Interxion’s newest data center campus in France has a rich history. Located at La Courneuve, a suburb located 8.3km north east from the center of Paris, the region played an integral role during the heart of the industrial revolution in the 19th and early 20th centuries. Now, it's part of the digital revolution.
European data center specialist Interxion’s PAR7 is part of an ongoing regeneration of La Courneuve and its transformation from a former industrial area to a vibrant technology center. The data center is the former Corpet Louvet plant, which manufactured steam locomotives. The company provided 1,962 trains during one of history’s major turning points. Two families, Corpet and Louvet, joined forces to launch the first steam locomotive in France.
Old Industrial Footprint
“We took over a piece of land that was very old commercial manufacturing plant. We rebuilt it completely,” said Fabrice Coquio, Managing Director of Interxion France. "The industrial revolution started with trains, then in early 20th century comes electricity. Now it’s the digital age. The site encapsulates the evolution of industry in Paris in the last 200 years. The East end is industrial.”
The location’s infrastructure makes it ripe for data center use. “Things are changing, but there are things remaining,” said Coquio. “We need electricity – a lot of data centers are establishing themselves in former industrial areas." As many in the data center industry know, a data center site needs available power, just as bricks-and-mortar industries, such as mills, manufacturing facilities required power. “The data center is the electrical factory of the future,” Coquio added.
New from the Old
“We had to destroy most of the former, very old building,” said Coquio. “We still kept two elements: the first is the former office of the plant manager. The second, there was a kind of weight in front of this building to check how many kilos the locomotives were representing before shipping. We kept this as well.” While the data center is a new facility with very modern design, the company kept these two flourishes as a reminder of the location’s rich history. It gives the location a distinctive personality, and shows a sort of evolution of industry.
$165 Million Facility Investment
“We’re a data center specialist. We design build and operate data centers. We do not want to compete with our customers, we claim to be what we call neutral data centers,” said Coquio.
Interxion invested what equals to $165 million USD in PAR7. It’s a very large data center, with the company managing over 4,500 square meters of data hall space, and offering high power, with 65 Megawatts available. It’s high-density data center, offering up to 25-30 kW per rack. “It’s good for customers around density, cloud, or digital media services,” said Coquio. The site houses three Internet exchanges, making it a major hub.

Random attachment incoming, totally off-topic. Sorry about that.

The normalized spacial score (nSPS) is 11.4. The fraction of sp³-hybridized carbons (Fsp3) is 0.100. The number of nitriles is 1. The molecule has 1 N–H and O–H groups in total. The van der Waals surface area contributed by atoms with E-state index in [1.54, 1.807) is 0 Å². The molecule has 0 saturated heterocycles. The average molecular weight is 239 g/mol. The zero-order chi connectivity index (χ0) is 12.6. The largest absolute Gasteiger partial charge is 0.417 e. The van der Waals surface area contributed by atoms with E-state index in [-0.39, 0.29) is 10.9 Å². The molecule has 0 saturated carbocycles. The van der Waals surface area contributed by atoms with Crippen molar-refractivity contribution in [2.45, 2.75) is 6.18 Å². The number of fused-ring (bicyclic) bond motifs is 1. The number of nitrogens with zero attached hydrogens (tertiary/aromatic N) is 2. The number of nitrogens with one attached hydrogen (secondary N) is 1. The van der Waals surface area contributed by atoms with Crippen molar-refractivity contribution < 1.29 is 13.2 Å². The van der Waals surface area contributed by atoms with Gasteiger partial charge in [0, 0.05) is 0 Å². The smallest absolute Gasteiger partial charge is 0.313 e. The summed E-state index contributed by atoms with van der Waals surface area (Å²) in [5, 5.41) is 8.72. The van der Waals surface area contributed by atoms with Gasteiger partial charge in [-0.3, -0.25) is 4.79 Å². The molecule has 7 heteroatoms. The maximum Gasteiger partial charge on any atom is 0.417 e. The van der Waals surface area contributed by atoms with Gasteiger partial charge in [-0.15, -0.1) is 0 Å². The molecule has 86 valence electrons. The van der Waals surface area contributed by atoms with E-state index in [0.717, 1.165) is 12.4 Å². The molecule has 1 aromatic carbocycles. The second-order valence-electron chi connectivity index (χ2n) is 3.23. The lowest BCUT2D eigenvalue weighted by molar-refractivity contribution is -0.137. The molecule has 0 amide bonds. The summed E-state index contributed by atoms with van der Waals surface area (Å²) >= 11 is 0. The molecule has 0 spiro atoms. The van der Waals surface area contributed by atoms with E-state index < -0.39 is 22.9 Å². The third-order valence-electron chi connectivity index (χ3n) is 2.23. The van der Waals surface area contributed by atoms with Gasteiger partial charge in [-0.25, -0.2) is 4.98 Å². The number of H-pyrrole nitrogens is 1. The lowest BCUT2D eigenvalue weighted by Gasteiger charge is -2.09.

One interesting and unique feature of the location is that the inside the power distribution is 20,000 volts. This is more costly than distributing at 400 volts, which is the standard in the industry. “The higher the voltage, the less loss,” said Coquio. ”We save 0.2 of PUE, so it’s not a minor advantage. PUE is the combination of many designs and solutions,” Coquio states, as several design considerations were taken outside of the power distribution. However, it’s unique to Interxion in France. “We are the only one in France that is able to build and maintain a power distribution like this,” said Coquio. “It requires a lot of expertise to run.”
The site features 2N+1 redundancy, on top of high density. It offers space from 1 rack to 1000 square meters. PAR7 officially opened on the 29th of November and implemented its first customer in 2012. The build-out lasted for exactly 11 months. Interxion announced the facility in summer of 2011.
The France Data Center Market
Interxion is a major player in France. It has the most data centers there and owns a sizeable chunk of the market. The company has a total of seven data centers around Paris. “It’s the most dense region in Europe,” said Coquio.
While the economic crisis is effecting everywhere in Europe, Coquio is optimistic. “Last year wasn’t the best year, but we clearly see the market recovering,” said Coquio. “We’re still talking about a market growing 15-20 percent.”
Coquio founded Interxion France in 1999, and it has grown nicely over the years. France is the largest entity of the group at 19 percent of revenues. Second biggest is Germany, followed by Holland and the UK. The company has 27 percent of the Paris market.
“In the European data center market, the data center is always focused on the capital cities,” said Coquio. This holds true in France, but Coquio notes that the exception to this rule is Germany, which has notable data center concentration in Frankfurt, Dusseldorf and Munich.
Interxion considers itself a neutral data center provider, in that it specializes in facilities and does not want to compete with its customers when it comes to cloud. “A bit more than 30 percent of our customers are multi-site,” said Coquio. The company’s multiple locations in Europe play a large part in its growth.
“Our customer base in Paris is quite different than what we have elsewhere,” said Coquio. “It’s much more about national corporations. We tend to have some specialties in western Europe. Paris is organized around connectivity, and our customers are large systems integrators like Cap Gemini. The cloud specialists are in London or Amsterdam.”